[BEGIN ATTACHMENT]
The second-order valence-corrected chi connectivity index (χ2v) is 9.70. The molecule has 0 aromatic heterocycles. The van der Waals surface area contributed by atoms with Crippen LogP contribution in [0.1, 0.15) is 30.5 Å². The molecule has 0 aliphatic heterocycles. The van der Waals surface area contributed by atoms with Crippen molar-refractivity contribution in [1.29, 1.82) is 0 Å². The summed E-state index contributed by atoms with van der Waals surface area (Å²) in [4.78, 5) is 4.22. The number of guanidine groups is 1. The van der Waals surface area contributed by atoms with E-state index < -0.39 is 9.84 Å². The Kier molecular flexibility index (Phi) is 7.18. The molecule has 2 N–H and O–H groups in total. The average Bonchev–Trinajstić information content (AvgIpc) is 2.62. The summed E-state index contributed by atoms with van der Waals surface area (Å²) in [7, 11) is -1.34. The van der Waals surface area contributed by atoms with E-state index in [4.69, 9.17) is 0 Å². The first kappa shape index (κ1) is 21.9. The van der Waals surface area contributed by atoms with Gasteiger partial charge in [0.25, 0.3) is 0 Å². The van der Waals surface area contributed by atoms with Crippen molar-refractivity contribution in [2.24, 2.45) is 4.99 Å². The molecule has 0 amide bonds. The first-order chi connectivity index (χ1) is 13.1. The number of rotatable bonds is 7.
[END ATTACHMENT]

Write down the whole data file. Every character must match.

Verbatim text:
The second-order valence-corrected chi connectivity index (χ2v) is 9.70. The molecule has 0 aromatic heterocycles. The van der Waals surface area contributed by atoms with Crippen LogP contribution in [0.1, 0.15) is 30.5 Å². The molecule has 0 aliphatic heterocycles. The van der Waals surface area contributed by atoms with Crippen molar-refractivity contribution in [1.29, 1.82) is 0 Å². The summed E-state index contributed by atoms with van der Waals surface area (Å²) in [4.78, 5) is 4.22. The number of guanidine groups is 1. The van der Waals surface area contributed by atoms with E-state index < -0.39 is 9.84 Å². The Kier molecular flexibility index (Phi) is 7.18. The molecule has 2 N–H and O–H groups in total. The average Bonchev–Trinajstić information content (AvgIpc) is 2.62. The summed E-state index contributed by atoms with van der Waals surface area (Å²) in [7, 11) is -1.34. The van der Waals surface area contributed by atoms with E-state index in [4.69, 9.17) is 0 Å². The first kappa shape index (κ1) is 21.9. The van der Waals surface area contributed by atoms with Gasteiger partial charge in [0.25, 0.3) is 0 Å². The van der Waals surface area contributed by atoms with Crippen molar-refractivity contribution in [2.24, 2.45) is 4.99 Å². The molecule has 0 amide bonds. The first-order chi connectivity index (χ1) is 13.1. The number of rotatable bonds is 7.